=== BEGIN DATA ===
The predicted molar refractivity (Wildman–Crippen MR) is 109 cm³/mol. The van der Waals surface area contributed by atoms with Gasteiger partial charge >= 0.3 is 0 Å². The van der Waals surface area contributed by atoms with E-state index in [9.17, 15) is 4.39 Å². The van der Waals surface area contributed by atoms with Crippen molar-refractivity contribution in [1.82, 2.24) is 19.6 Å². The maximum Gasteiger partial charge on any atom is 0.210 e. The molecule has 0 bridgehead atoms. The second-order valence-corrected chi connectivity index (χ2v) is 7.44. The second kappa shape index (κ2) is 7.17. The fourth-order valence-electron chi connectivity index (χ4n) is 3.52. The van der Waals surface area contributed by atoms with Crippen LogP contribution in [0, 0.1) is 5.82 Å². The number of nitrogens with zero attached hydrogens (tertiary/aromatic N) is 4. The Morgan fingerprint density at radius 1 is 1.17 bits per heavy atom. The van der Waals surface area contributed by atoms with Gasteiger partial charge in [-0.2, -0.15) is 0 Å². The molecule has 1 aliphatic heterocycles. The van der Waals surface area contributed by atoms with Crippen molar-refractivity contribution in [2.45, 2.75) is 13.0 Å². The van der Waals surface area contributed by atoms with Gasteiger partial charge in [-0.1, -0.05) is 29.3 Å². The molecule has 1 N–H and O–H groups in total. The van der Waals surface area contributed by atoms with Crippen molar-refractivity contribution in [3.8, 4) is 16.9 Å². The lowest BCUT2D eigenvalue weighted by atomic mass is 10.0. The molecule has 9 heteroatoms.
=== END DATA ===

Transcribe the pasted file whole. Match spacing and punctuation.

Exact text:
The predicted molar refractivity (Wildman–Crippen MR) is 109 cm³/mol. The van der Waals surface area contributed by atoms with Gasteiger partial charge >= 0.3 is 0 Å². The van der Waals surface area contributed by atoms with E-state index in [9.17, 15) is 4.39 Å². The van der Waals surface area contributed by atoms with Crippen molar-refractivity contribution in [1.82, 2.24) is 19.6 Å². The maximum Gasteiger partial charge on any atom is 0.210 e. The molecule has 0 bridgehead atoms. The second-order valence-corrected chi connectivity index (χ2v) is 7.44. The second kappa shape index (κ2) is 7.17. The fourth-order valence-electron chi connectivity index (χ4n) is 3.52. The van der Waals surface area contributed by atoms with Crippen LogP contribution in [0, 0.1) is 5.82 Å². The number of nitrogens with zero attached hydrogens (tertiary/aromatic N) is 4. The Morgan fingerprint density at radius 1 is 1.17 bits per heavy atom. The van der Waals surface area contributed by atoms with Gasteiger partial charge in [-0.2, -0.15) is 0 Å². The molecule has 1 aliphatic heterocycles. The van der Waals surface area contributed by atoms with Crippen molar-refractivity contribution in [2.45, 2.75) is 13.0 Å². The van der Waals surface area contributed by atoms with Gasteiger partial charge in [-0.1, -0.05) is 29.3 Å². The molecule has 1 N–H and O–H groups in total. The van der Waals surface area contributed by atoms with Crippen molar-refractivity contribution in [3.8, 4) is 16.9 Å². The lowest BCUT2D eigenvalue weighted by atomic mass is 10.0. The molecule has 9 heteroatoms.